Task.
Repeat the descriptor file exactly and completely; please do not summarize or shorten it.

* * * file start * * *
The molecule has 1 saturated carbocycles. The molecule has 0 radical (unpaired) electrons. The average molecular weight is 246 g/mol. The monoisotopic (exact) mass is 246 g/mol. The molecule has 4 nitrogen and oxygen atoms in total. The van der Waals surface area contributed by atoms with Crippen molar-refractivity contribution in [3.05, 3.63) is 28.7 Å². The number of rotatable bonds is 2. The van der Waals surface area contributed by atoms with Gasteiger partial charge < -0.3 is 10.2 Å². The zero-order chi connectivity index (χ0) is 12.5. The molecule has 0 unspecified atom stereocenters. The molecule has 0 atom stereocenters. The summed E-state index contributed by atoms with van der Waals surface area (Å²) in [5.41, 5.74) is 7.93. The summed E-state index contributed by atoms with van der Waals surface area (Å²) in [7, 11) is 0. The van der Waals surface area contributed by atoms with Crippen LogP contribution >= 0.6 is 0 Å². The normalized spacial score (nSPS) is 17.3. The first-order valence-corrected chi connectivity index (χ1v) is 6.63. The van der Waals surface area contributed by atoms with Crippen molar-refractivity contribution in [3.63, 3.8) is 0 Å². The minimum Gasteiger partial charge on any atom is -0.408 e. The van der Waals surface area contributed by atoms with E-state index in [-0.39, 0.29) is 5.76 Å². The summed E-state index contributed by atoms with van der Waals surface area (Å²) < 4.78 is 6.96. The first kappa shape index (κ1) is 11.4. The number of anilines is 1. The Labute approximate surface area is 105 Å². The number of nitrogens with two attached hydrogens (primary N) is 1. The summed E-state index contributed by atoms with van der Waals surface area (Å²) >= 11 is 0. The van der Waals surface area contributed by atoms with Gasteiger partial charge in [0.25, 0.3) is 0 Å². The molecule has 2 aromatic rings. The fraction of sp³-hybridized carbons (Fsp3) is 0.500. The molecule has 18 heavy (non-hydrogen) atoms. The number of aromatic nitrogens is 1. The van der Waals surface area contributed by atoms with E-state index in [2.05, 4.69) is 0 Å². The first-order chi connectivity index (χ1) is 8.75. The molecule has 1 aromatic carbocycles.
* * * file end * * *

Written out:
The molecule has 1 saturated carbocycles. The molecule has 0 radical (unpaired) electrons. The average molecular weight is 246 g/mol. The monoisotopic (exact) mass is 246 g/mol. The molecule has 4 nitrogen and oxygen atoms in total. The van der Waals surface area contributed by atoms with Crippen molar-refractivity contribution in [3.05, 3.63) is 28.7 Å². The number of rotatable bonds is 2. The van der Waals surface area contributed by atoms with Gasteiger partial charge < -0.3 is 10.2 Å². The zero-order chi connectivity index (χ0) is 12.5. The molecule has 0 unspecified atom stereocenters. The molecule has 0 atom stereocenters. The summed E-state index contributed by atoms with van der Waals surface area (Å²) in [5.41, 5.74) is 7.93. The summed E-state index contributed by atoms with van der Waals surface area (Å²) in [7, 11) is 0. The van der Waals surface area contributed by atoms with Crippen LogP contribution >= 0.6 is 0 Å². The normalized spacial score (nSPS) is 17.3. The first-order valence-corrected chi connectivity index (χ1v) is 6.63. The van der Waals surface area contributed by atoms with Crippen molar-refractivity contribution in [3.63, 3.8) is 0 Å². The minimum Gasteiger partial charge on any atom is -0.408 e. The van der Waals surface area contributed by atoms with E-state index in [-0.39, 0.29) is 5.76 Å². The summed E-state index contributed by atoms with van der Waals surface area (Å²) < 4.78 is 6.96. The first kappa shape index (κ1) is 11.4. The number of anilines is 1. The Labute approximate surface area is 105 Å². The number of nitrogens with two attached hydrogens (primary N) is 1. The summed E-state index contributed by atoms with van der Waals surface area (Å²) >= 11 is 0. The van der Waals surface area contributed by atoms with Gasteiger partial charge in [0.25, 0.3) is 0 Å². The molecule has 2 aromatic rings. The fraction of sp³-hybridized carbons (Fsp3) is 0.500. The molecule has 18 heavy (non-hydrogen) atoms. The number of aromatic nitrogens is 1. The van der Waals surface area contributed by atoms with E-state index in [2.05, 4.69) is 0 Å². The first-order chi connectivity index (χ1) is 8.75. The molecule has 1 aromatic carbocycles.